Brad Brucker can’t imagine doing anything else with his life. Which, considering the unorthodox path he took to his role as Piedmont’s girls head soccer and volleyball coach, makes sense.
“I’m right where I want to be,” he said.
Athletics have always been a part of his life. Born in Illinois, Brucker moved to Mustang with his family at the age of three. He stayed there through high school and grew into a burgeoning soccer star with Division I dreams.
“My one goal in life at that point was to play D-1 soccer,” Brucker said.
A pair of knee injuries limited Brucker to just one game in his senior season, though. Potential offers from Division I schools like The University of Tulsa and Centenary College of Louisiana disappeared. Southern Nazarene, a school that before his injuries Brucker had considered only because of
his close relationship with then SNU and current UCO head coach Mike Cook, for the first time seemed like a real option.
Although Cook, who never wavered on his offer to Brucker before or after his injuries, left SNU before he arrived, thanks to Cook’s word the offer remained on the table and Brucker signed with the Crimson Storm.
After two years in Bethany, Brucker’s love for soccer waned, replaced by his desire to start a family and join the ministry. So, in 2000, he left school, had his daughter, Avery, and pursued a career in the ministry. He helped form Generations Church in Norman, becoming a youth pastor there for four years.
In 2008, life changed course again. Brucker left the ministry and took job as a vacuum company salesman and opened a kitchen and bathroom remodeling business.
In 2011, Brucker completed his degree and earned his alternative teaching certificate. Soon after, he quit his job with the Oklahoma City Metropolitan Library System and moved to Piedmont. Brucker’s high school buddy, and new Piedmont boys head soccer, coach Zac Selph showed up on his door step shortly thereafter – figuratively.
“The first newspaper we got in Piedmont had a picture on the front page of coach Selph introduced as the new soccer coach,” he recalled.
Brucker got in touch with Selph, the pair met and Brucker joined Selph’s staff as an assistant coach in Piedmont’s first full season of soccer. He took a big cut in pay to join the program, subbing on the side full time to pay the bills. He barely scraped by that year.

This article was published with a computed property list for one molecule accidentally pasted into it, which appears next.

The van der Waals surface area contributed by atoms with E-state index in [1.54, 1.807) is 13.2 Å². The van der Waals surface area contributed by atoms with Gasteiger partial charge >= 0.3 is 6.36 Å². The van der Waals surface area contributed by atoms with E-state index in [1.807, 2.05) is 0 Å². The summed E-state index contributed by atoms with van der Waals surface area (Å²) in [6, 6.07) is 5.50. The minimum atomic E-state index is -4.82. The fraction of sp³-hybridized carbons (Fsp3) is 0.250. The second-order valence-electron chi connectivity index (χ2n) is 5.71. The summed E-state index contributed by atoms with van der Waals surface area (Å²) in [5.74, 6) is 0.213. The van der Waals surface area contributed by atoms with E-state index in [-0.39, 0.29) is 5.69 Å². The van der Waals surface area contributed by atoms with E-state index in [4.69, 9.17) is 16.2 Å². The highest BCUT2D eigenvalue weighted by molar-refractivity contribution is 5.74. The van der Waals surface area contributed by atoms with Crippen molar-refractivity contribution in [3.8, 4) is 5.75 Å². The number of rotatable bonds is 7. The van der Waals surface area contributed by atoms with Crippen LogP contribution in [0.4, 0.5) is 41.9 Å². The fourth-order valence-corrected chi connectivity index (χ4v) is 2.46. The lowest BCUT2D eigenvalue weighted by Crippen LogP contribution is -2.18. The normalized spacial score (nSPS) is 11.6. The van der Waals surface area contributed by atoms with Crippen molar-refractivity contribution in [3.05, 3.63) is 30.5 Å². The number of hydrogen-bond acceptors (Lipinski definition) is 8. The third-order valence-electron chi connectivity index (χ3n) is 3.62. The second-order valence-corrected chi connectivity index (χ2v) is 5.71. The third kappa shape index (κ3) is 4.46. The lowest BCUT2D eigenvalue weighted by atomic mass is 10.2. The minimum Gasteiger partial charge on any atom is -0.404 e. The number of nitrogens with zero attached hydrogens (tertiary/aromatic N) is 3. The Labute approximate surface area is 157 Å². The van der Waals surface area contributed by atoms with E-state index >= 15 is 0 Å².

“God really had a hand in my life,” he said.
Brucker was set to leave Piedmont to pursue a full-time teaching job elsewhere after 2011. But prior to the 2012 school year, a teaching position at the high school came open along with the girls head soccer position and an assistant’s spot on the volleyball team. He accepted.
“It’s amazing how things worked out,” he said.
Brucker teaches an Intro to Business course now.
“It’s not something I ever thought I’d be teaching,” he said. “But I love it.”
Brucker reflected on three people – youth soccer coach Steve McElroy, high school coach Mike McGary and his youth pastor Jon Middendorf – that had an influence on his life and his career to now.
“Those three people have really helped me become who I am today,” he said.
Now, Brucker says, he’s in a position to do the same thing for the players and students he mentors. Something he’s thankful for.
“All those experiences I draw back from as a coach. I tell my students and players all the time, most of life comes back to two things,” he said. “Do you have a plan and do you have enough effort to execute the plan? I’m very appreciative of my path, even though I wouldn’t choose to do it that way again; it’s made me who I am.”
This past season Brucker helped lead Piedmont to a program-best 12-win season and a berth in the Class 5A quarterfinals.
“It’s been a fun ride,” he said. “Professionally, it’s been the most successful year of my life.”
And he doesn’t intend for the ride to change direction again anytime soon. When Mustang’s head soccer position came open at the end of last season, friends wondered if the Mustang alum might apply for the job.
But he never considered it.
“I love what I’ve helped build here in Piedmont,” he said. “I think I can win multiple state titles here. I think the door is going to swing open for us in the next couple years. I’ve always wanted to live, teach and coach in same community, so I have zero desire to go anywhere.”
That, for Brucker, makes more sense now than ever before.